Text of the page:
The True Story of Fannie Lou Hamer, a Civil Rights Activist Who Marched for the Right to Vote

 
K.A. Ellis | 1 Feb 2024

The following text is the full biography featured in the back of our new children’s book exploring the inspirational story of Fannie Lou Hamer's life. It is part of our Do Great Things for God series, a collection of beautifully illustrated biographies written to excite young children about the great things they can do for God. This book can be read to young children aged 4-5 and read by children aged 6 or older. Click here to download free biography worksheets for kids to fill in. 

1917: Fannie was born in Montgomery County, Mississippi. She was the youngest of 20 children.

1923: When she was six, Fannie went to work. She picked cotton with her family on a plantation owned by W.D. Marlow. In the winter, when there was less work, she went to school. Fannie loved school, especially reading.

 

1929: At 12 years old, Fannie had to leave school. Her parents were too old and sick to work, so she needed to work full time to help support her family.

1945: Fannie married Perry Hamer, who was known as “Pap.” He drove tractors on the plantation where Fannie labored.

1962: When Fannie tried to vote, she kept being told that she was not allowed to, for different reasons. The state of Mississippi had passed several laws that made it very difficult for Black people to vote in elections. Because Fannie kept trying to vote, she lost her job—but eventually, after she fought hard for her rights, she and others like her were allowed to vote.

1963: Fannie worked for the SNCC (Southern Christian Leadership Conferences), trying to help other Black people be allowed to vote. Once, while she was on her way home, she and her friends were arrested. They were taken to a cell by some policemen, who beat her up so badly that she was left with permanent damage to her body, including to an eye and one of her kidneys.

1964: Fannie helped set up the Mississippi Freedom Democratic Party to try to make sure that Black people in the US could have the same rights as everyone else. She made a speech that was shown on television. She asked if America was really free when she and her friends were being threatened every day.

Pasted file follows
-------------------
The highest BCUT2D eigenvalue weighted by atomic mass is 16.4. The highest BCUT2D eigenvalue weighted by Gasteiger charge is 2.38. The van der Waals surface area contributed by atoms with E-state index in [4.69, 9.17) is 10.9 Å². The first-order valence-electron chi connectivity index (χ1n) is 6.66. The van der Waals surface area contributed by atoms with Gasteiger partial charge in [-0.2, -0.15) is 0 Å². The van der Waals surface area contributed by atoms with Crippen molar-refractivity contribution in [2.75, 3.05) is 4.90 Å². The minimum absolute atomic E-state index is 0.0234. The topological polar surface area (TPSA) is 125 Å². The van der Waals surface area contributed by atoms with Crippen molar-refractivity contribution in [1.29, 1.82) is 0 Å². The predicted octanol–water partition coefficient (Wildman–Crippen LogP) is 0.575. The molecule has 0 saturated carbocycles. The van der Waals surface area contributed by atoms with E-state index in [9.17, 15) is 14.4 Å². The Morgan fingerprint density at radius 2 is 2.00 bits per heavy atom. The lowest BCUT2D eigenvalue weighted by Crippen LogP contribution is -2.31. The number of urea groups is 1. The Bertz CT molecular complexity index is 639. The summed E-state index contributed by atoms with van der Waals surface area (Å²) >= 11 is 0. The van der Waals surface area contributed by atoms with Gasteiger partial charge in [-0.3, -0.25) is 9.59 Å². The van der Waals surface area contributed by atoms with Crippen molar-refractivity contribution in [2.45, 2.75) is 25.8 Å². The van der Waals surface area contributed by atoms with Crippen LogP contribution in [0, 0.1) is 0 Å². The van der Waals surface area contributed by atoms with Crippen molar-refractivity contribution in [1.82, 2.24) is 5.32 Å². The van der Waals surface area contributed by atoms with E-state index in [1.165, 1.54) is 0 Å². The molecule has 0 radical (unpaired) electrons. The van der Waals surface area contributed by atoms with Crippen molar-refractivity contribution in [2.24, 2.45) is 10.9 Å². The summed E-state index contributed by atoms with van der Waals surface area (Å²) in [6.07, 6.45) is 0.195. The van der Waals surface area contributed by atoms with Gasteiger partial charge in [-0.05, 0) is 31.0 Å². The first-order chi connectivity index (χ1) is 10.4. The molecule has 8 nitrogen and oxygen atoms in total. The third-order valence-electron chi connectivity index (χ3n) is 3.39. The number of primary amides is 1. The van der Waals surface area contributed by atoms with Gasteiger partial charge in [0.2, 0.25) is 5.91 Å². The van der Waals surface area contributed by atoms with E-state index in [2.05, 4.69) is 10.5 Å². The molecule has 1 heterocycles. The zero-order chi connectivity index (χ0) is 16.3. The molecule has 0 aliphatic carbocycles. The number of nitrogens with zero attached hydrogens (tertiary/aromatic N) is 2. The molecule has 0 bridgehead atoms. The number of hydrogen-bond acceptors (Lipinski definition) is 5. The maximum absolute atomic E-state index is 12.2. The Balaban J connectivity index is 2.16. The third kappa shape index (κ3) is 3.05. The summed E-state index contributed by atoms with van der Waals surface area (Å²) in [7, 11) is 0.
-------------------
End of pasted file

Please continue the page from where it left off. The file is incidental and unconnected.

1965: President Lyndon Johnson signed a law called the “Voting Rights Act.” This law made illegal the ways that some people had used to prevent Black men and women, like Fannie, voting.

1969: Fannie gave a speech at the White House in Washington, D.C. She asked people to remember that all lives are precious, included the lives of babies who are still growing in the womb. The same year, Fannie set up the “pig bank.” A family could borrow and look after a pig until it had piglets, and then give the pig back and keep the piglets, so that they could become farmers. Later, she bought a large area of land and let people live there and farm the land. It was called the “Freedom Farm.”

1977: Fannie Lou Hamer died. She was buried in Ruleville, Mississippi. More than 1,500 people came to her funeral, including the US Ambassador to the United Nations.

K.A. Ellis

Karen Ellis is the Director of the Center for the Study of the Bible & Ethnicity at Reformed Theological Seminary in Atlanta, Georgia. She holds Master’s degrees from Yale University and Westminster Theological Seminary, and works as an advocate for the global persecuted church, raising awareness and promoting indigenous leadership in countries where Christianity is restricted or repressed. Karen is married to Dr. Carl F. Ellis, Jr.

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